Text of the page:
Wildlife is an invaluable treasure but it is being exploited due to illegal trade of many of its species. Overkill happens whenever hunting occurs at rates greater than the reproductive capacity of the population is being exploited.
The effects of this are often noticed much more dramatically in slow growing populations such as many larger species of fish. Initially when a portion of a wild population is hunted, an increased availability of resources (food, etc.) is experienced increasing growth and reproduction as density dependent inhibition is lowered. Hunting, fishing and so on, has lowered the competition between members of a population. However, if this hunting continues at rate greater than the rate at which new members of the population can reach breeding age and produce more young, the population will begin to decrease in numbers.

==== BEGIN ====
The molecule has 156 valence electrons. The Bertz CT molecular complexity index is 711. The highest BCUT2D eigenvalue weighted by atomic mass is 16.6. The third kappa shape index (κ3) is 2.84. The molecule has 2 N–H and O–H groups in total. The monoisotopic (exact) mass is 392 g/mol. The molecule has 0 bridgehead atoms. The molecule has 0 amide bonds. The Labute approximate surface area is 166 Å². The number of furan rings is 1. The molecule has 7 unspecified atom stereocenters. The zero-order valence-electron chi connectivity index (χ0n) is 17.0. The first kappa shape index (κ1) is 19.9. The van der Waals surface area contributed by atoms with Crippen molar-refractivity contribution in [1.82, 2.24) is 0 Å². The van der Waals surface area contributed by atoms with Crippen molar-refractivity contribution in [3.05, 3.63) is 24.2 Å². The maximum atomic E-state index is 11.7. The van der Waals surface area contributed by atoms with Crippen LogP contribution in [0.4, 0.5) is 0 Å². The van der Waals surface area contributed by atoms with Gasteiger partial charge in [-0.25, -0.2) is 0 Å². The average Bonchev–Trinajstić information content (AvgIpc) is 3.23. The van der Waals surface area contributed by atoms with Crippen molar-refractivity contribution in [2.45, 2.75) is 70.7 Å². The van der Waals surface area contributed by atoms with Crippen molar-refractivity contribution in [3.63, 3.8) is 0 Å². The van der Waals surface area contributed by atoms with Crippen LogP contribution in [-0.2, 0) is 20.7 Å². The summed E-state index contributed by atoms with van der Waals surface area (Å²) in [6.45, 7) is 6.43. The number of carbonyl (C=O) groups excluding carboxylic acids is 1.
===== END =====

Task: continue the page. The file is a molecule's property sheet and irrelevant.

The habitat of any given species is considered its preferred area or territory
Many processes associated with human habitation of an area cause loss of this area and decrease the carrying capacity of the land for that species. In many cases these changes in land use cause a patchy break-up of the wild landscape. Agricultural land frequently displays this type of extremely fragmented habitat. Farms sprawl across the landscape with patches of uncleared woodland or forest dotted in-between occasional paddocks.
Examples of habitat destruction include grazing of bush land by farmed animals, changes to natural fire regimes, forest clearing for timber production and wetland draining for city expansion.